It was 1 pm. The BDO called the clerk again. "You have to go and collect the lunch?" he reminded. "Yes!" said the village clerk. "Take my Jeep," said the BDO. It seemed the man had not eaten breakfast.

The lunch arrived at 1.30 pm. The IRDP applications continued pouring in. The BDO said, "Now we'll accept applications only after 3 pm." He ordered his staff to close the front doors. The officers and the BDO ate first. Next, the clerks and the peon. The village clerk, watchman and Ganesh served the food. Ganesh made sure everybody, particularly the pretty clerk, had plenty to eat.

After lunch, the BDO, two of his officers and Ganesh got into the jeep and went to see the broken bridge. Ganesh explained, "See this side is our village, all the fields are on the other side. When there is no water we walk on the river bed, but when there is water we walk an extra mile just to get to our fields. It's worse when we are carrying fertilisers."

At that point, two women carrying huge bundles of hay came down the river bank and walked up to our side. Ganesh was happy with their timing. It looked stage managed, but it was not.

The BDO and his officers chatted for a while. Finally he said, "We are not allowed to build wooden bridges anymore. I'll recommend a concrete bridge at a cost of Rs 200,000. In ten days time there is a district meeting. We have a scheme called the District Decentralised Projects. I'll get this sanctioned under that scheme."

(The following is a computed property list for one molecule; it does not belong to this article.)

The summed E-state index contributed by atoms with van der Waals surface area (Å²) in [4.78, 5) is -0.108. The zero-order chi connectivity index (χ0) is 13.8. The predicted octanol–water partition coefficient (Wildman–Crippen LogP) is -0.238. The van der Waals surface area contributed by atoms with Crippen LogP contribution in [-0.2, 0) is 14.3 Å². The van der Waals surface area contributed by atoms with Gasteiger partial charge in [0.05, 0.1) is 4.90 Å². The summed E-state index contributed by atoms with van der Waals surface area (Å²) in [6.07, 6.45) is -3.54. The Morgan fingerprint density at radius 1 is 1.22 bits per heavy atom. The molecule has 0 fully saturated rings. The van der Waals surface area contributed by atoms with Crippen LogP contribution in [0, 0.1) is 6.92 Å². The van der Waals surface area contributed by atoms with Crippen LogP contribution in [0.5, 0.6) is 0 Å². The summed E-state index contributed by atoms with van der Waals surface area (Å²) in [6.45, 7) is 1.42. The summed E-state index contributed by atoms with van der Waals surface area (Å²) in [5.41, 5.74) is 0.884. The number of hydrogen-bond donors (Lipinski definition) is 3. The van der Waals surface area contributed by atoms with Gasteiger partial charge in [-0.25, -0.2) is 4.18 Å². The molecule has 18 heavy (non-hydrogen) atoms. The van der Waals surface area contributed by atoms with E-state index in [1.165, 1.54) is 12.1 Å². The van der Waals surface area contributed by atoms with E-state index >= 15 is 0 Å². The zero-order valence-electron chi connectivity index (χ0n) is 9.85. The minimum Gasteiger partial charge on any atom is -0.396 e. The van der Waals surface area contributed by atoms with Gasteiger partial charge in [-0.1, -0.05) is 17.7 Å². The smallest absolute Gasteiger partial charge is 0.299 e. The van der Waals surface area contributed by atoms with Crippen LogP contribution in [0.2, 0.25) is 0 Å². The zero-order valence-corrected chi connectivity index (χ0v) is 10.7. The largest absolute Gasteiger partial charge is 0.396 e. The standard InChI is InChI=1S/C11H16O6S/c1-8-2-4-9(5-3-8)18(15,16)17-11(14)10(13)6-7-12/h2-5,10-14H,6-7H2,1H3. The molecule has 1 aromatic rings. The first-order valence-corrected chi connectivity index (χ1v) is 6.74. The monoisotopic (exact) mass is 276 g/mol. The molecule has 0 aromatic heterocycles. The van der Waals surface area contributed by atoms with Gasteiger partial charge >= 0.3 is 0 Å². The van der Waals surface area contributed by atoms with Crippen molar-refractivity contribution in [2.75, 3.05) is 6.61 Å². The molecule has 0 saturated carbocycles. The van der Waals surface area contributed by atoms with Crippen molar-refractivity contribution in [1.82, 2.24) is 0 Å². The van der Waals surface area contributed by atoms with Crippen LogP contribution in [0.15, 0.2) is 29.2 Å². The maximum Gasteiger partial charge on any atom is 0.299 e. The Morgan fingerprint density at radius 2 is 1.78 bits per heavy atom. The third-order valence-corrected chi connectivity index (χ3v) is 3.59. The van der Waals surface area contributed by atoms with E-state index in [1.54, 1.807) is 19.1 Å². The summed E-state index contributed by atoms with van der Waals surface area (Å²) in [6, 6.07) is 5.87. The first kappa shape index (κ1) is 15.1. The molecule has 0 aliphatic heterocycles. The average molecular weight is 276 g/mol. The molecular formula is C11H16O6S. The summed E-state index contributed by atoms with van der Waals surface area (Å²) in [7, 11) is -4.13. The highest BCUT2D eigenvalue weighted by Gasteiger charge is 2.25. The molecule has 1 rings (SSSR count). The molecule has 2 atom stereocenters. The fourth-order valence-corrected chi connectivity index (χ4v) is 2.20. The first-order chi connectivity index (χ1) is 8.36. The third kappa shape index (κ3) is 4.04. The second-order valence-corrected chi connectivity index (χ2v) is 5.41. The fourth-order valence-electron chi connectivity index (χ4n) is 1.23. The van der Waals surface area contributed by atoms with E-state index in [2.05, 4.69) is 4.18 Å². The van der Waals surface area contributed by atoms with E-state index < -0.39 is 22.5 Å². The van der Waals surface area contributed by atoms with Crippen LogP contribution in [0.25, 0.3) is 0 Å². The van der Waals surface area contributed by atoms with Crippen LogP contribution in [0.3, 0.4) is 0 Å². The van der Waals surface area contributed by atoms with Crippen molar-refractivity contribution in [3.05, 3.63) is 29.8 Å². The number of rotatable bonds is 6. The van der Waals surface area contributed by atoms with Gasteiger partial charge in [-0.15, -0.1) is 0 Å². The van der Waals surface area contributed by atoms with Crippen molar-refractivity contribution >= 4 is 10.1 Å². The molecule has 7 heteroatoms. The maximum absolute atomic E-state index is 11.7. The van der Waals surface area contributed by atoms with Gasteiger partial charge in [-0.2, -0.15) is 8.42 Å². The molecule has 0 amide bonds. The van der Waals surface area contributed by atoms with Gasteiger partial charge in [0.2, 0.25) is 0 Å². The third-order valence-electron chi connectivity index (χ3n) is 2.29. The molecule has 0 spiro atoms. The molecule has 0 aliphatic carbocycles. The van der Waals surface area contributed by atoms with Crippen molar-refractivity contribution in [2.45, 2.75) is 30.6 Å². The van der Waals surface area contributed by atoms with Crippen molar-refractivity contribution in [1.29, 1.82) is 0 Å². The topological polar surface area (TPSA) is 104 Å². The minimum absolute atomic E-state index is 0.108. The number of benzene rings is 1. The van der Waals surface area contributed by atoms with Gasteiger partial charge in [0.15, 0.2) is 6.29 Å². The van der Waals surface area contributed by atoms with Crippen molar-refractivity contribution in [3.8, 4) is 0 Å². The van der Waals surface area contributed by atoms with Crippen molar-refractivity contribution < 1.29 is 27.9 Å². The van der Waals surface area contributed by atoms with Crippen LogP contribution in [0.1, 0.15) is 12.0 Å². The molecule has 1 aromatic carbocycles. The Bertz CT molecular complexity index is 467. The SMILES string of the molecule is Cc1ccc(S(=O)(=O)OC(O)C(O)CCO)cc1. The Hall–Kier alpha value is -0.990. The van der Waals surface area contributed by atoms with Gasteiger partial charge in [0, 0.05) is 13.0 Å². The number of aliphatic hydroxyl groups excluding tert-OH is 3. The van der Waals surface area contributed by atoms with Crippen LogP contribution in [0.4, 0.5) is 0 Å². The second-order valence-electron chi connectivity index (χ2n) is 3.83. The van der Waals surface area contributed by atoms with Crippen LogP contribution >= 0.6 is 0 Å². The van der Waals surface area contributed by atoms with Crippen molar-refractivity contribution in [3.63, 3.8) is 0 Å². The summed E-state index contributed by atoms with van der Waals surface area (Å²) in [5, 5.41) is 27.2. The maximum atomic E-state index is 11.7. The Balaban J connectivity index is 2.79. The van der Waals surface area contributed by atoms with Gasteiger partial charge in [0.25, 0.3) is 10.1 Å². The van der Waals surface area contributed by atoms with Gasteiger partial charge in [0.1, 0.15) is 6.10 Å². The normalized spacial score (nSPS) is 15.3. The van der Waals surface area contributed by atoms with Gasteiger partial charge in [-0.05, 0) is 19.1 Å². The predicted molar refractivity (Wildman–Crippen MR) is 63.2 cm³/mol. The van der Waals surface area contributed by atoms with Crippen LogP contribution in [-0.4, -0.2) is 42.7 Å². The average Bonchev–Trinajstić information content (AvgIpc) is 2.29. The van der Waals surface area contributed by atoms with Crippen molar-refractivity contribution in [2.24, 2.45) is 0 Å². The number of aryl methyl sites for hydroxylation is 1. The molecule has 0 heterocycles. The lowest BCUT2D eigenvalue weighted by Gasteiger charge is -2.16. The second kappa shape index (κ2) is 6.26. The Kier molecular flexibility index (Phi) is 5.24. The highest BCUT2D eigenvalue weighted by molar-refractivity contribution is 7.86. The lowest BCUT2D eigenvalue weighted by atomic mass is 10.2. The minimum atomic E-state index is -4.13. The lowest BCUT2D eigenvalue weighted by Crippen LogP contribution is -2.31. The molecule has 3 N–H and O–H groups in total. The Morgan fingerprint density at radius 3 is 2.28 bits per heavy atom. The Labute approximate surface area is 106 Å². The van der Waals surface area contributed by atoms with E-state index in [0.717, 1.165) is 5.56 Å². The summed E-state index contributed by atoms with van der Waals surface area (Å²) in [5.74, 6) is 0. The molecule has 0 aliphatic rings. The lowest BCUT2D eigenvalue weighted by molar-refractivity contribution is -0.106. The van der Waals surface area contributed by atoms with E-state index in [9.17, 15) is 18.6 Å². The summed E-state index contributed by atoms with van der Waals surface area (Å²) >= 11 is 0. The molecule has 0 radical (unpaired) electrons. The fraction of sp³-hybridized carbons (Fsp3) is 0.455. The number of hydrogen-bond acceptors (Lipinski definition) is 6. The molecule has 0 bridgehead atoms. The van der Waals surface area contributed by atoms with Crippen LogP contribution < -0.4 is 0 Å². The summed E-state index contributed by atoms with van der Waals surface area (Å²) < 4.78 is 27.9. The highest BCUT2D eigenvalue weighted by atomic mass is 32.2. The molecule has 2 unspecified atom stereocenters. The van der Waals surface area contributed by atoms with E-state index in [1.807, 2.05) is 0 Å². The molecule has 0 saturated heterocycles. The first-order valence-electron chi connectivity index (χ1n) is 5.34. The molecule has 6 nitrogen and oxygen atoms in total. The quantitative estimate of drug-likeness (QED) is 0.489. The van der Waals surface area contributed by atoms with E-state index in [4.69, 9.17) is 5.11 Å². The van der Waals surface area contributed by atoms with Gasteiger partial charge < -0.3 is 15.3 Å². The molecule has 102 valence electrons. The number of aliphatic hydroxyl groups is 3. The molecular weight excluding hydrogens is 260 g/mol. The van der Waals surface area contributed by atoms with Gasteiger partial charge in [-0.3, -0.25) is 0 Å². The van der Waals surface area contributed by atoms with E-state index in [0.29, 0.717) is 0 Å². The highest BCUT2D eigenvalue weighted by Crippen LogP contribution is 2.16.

They went back to the Panchayat office. The IRDP applications poured in till 4.30 pm. By 5 pm they were sorted. "We have received 250 applications," announced the bank officer, "We have sanctioned 104 loans."

The peon brought a book to Ponsunder and asked him to sign. "Why the hell should I sign? You didn't ask our opinion before finalising the loans," objected Ponsunder. Ganesh also intervened, "On what criteria were the loans passed?"

"There were too many application for bullock-carts. We rejected all of them. For milk cows, the rule says the loan is only for societies. So before asking for loans, ask your people to form societies. We've passed all the other loans. For sewing machines, cycle-vendors, petty shops, pandal decorators, goats and wet- grinding machines," the officer explained. But Ponsunder walked out in a huff. Ganesh stayed behind to see the BDO off.

The village clerk informed him that the lunch cost Rs 580. Ganesh told the village clerk to collect the remaining Rs 280 from Rajarathinam. Both MRG and Rajarathinam were very happy with Ganesh.

A week before the proposed district meeting, the BDO was transferred.

"Rs 580 wasted, " Ganesh told the village clerk.

"Why don't you go and meet the new BDO?" MRG advised.

Ganesh Nadar